We spent this past weekend in Picton and the surrounding area and after just a mere 72 hours they had us drinking the Kool-Aid. This quiet, powerful cult established here in the province of Ontario is simply being referred to as ‘The County’.
Words associated with their rites and ceremonies include: terroir, rural renaissance, locavore, organic, slow food, viticulture, arts and culture, artisan cheese, platinum LEED, sophisticated, Loyalist, history, taste, festivals, farm fresh, ‘rurban’.
Beyond the formal municipal government, there are many other structured groups working together to make life in The County a fulfilling dream. Such groups as Slow Food The County, Taste the County, PEC Winegrowers Association, Festival Players of PEC, just to name a few. They even have their own currency in the form of Vicki’s Veggie-Bucks.
Once home, we actually started browsing through real estate listings! We contemplated small farming, homemade canning and preserves. We fell hard for this place.
No surprise I guess that when we made our last food stop late in the day Sunday, we were totally won over to pay $2.50 for a wee, slim 4″ long hot dog wrapped in a delicate but full-textured bun, loaded with local flavours.
We had read good things about Buddha Dog before coming to Picton. As we walked the main street, the plump Buddha sandwich board lured us in.
The small haven to hot dogs was bright and airy with its Cloud White and Blackboard painted walls. Above the kitchen work station someone had meticulously laid out a non-bordered map of the area marked with the many must see locations from food stuffs to eateries to wineries to everything in between. It is clear that The County is loaded with experiences for visitors of any vacation stripe.
Eating a Buddha Dog is pretty straight forward. You add your seasonal sauces of ketchups, mustards, relishes, the daily mayo and the daily jelly. You then top it with your favourite cheese and voilà, the Buddha Dog.
To reasonably curb your hunger, it is common to get a flight of 3 dogs. They suggest one sweet, one savoury and one spicy.
I started with one just to see where this taste sensation would go. Smokey Ketchup. Chardonnay Wine Mustard. Caramelized Onion Relish. The Daily Mayo which was Wild Leek Aioli. The Daily Jelly which was Jalapeño Tequila Jelly. And then for the cheese finish – Fifth Town Plain Jane Chèvre. (The other cheese choices came from Black River Cheese Company.) They even tucked in fresh spinach from Vicki’s Veggies.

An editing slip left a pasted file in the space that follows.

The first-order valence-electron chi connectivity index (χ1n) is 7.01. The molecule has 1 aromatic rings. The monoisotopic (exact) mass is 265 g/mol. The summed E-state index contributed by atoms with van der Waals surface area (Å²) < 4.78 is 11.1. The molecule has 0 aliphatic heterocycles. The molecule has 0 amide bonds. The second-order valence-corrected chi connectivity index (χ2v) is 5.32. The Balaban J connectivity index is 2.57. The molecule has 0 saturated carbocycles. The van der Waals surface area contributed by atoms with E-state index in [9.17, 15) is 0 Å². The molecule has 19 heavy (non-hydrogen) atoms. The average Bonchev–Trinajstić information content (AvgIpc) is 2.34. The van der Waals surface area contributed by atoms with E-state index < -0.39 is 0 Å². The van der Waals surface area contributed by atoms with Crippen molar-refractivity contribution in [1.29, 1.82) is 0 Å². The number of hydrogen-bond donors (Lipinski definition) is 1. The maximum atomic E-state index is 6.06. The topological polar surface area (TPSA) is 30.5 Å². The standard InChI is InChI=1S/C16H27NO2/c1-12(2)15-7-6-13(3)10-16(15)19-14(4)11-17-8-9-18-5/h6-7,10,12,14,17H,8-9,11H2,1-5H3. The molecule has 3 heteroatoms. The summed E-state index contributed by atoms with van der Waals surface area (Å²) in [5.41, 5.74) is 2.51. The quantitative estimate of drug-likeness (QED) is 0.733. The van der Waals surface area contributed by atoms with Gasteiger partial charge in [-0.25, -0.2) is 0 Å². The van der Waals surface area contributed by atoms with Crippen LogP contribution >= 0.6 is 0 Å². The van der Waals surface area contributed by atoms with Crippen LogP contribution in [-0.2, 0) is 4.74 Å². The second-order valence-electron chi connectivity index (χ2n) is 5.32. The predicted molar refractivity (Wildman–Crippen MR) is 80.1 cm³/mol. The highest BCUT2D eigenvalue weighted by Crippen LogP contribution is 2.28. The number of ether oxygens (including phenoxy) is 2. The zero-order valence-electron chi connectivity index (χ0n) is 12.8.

The weiner is all-beef and supplied by Ted Aman of Aman’s Abbatoir in nearby Wellington. Ted only processes local meat. For Buddha Dog he looks after the grinding, spicing, casing, and smoking of these pint-size weiners.
The wee 4″ buns are made just across the road at Pastry House by Picton baker Peter Grendel.
The sauces are made by local chefs using local ingredients.
The two cheese companies are located just east of Picton. As is Vicki’s Veggies.
It wasn’t hard to consider going for a second Buddha Dog.
With the Great Canadian Cheese Festival in play this weekend at the Crystal Palace, visiting chef Craig Flinn from Chives Canadian Bistro in Halifax, Nova Scotia created the Dog of the Day. It featured his Dragon’s Breath Mousse with Rhubarb Compote. These components were used in his dish the night before at the Cooks & Curds Cheese Gala. Dragon’s Breath cheese comes from That Dutchman’s Farm and is local to Chef Flinn’s native Nova Scotia. Being one of my favourite taste experiences from the Gala, my second dog was Dog of the Day.
I am an easy convert to Buddha Dog. I lap up the whole locavore experience. I don’t know if that is my farm upbringing, my foodie fetish, the loose ‘vacation wallet’ or just because it tasted good. I suppose some might quibble about the price being $7.50 for a lunching threesome but I personally am willing to pay a bit more knowing where my food comes from. Knowing that it was made with care.
Also worth mentioning – the service was great!
Open 7 days a week after May 27
Mon to Sat: 11 am – 5 pm
Sun: 11 am – 4 pm